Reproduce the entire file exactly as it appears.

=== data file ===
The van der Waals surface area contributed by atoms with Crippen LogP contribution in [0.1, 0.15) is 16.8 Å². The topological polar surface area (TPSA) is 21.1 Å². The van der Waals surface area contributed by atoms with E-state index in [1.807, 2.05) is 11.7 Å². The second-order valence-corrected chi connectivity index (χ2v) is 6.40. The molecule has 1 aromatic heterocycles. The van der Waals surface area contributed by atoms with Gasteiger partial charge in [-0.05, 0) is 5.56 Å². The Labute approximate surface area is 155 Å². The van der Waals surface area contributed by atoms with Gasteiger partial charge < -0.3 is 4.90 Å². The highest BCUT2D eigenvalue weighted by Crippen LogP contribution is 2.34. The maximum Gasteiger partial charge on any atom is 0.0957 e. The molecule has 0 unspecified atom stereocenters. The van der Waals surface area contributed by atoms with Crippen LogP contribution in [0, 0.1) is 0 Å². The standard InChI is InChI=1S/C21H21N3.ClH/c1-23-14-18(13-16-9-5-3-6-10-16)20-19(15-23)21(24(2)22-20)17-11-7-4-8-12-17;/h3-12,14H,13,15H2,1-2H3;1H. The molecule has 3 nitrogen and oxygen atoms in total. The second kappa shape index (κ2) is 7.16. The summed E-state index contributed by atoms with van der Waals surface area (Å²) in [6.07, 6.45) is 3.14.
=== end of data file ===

The van der Waals surface area contributed by atoms with Crippen LogP contribution in [0.1, 0.15) is 16.8 Å². The topological polar surface area (TPSA) is 21.1 Å². The van der Waals surface area contributed by atoms with E-state index in [1.807, 2.05) is 11.7 Å². The second-order valence-corrected chi connectivity index (χ2v) is 6.40. The molecule has 1 aromatic heterocycles. The van der Waals surface area contributed by atoms with Gasteiger partial charge in [-0.05, 0) is 5.56 Å². The Labute approximate surface area is 155 Å². The van der Waals surface area contributed by atoms with Gasteiger partial charge < -0.3 is 4.90 Å². The highest BCUT2D eigenvalue weighted by Crippen LogP contribution is 2.34. The maximum Gasteiger partial charge on any atom is 0.0957 e. The molecule has 0 unspecified atom stereocenters. The van der Waals surface area contributed by atoms with Crippen LogP contribution in [0, 0.1) is 0 Å². The standard InChI is InChI=1S/C21H21N3.ClH/c1-23-14-18(13-16-9-5-3-6-10-16)20-19(15-23)21(24(2)22-20)17-11-7-4-8-12-17;/h3-12,14H,13,15H2,1-2H3;1H. The molecule has 3 nitrogen and oxygen atoms in total. The second kappa shape index (κ2) is 7.16. The summed E-state index contributed by atoms with van der Waals surface area (Å²) in [6.07, 6.45) is 3.14.